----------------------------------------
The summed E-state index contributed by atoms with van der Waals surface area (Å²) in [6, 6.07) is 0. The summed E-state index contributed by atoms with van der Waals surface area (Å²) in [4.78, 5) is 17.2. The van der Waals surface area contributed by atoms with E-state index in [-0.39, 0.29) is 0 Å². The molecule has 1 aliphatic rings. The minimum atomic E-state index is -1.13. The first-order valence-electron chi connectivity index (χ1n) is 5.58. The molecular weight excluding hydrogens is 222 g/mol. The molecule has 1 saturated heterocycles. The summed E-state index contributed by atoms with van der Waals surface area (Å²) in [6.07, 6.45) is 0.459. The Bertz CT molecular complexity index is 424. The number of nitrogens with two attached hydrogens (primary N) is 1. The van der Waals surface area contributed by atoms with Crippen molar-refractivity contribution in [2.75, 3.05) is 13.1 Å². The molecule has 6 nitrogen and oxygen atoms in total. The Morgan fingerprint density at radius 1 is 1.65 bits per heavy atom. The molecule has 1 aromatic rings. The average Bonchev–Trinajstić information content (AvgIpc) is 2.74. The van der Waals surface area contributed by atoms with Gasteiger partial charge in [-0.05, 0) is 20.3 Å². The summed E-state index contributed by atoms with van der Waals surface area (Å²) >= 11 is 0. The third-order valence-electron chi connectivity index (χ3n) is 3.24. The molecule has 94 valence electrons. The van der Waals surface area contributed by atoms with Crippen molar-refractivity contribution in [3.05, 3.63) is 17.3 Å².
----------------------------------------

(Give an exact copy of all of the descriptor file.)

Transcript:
The summed E-state index contributed by atoms with van der Waals surface area (Å²) in [6, 6.07) is 0. The summed E-state index contributed by atoms with van der Waals surface area (Å²) in [4.78, 5) is 17.2. The van der Waals surface area contributed by atoms with E-state index in [-0.39, 0.29) is 0 Å². The molecule has 1 aliphatic rings. The minimum atomic E-state index is -1.13. The first-order valence-electron chi connectivity index (χ1n) is 5.58. The molecular weight excluding hydrogens is 222 g/mol. The molecule has 1 saturated heterocycles. The summed E-state index contributed by atoms with van der Waals surface area (Å²) in [6.07, 6.45) is 0.459. The Bertz CT molecular complexity index is 424. The number of nitrogens with two attached hydrogens (primary N) is 1. The van der Waals surface area contributed by atoms with Crippen molar-refractivity contribution in [2.75, 3.05) is 13.1 Å². The molecule has 6 nitrogen and oxygen atoms in total. The Morgan fingerprint density at radius 1 is 1.65 bits per heavy atom. The molecule has 1 aromatic rings. The average Bonchev–Trinajstić information content (AvgIpc) is 2.74. The van der Waals surface area contributed by atoms with Gasteiger partial charge in [-0.05, 0) is 20.3 Å². The summed E-state index contributed by atoms with van der Waals surface area (Å²) >= 11 is 0. The third-order valence-electron chi connectivity index (χ3n) is 3.24. The molecule has 94 valence electrons. The van der Waals surface area contributed by atoms with Crippen molar-refractivity contribution in [3.05, 3.63) is 17.3 Å².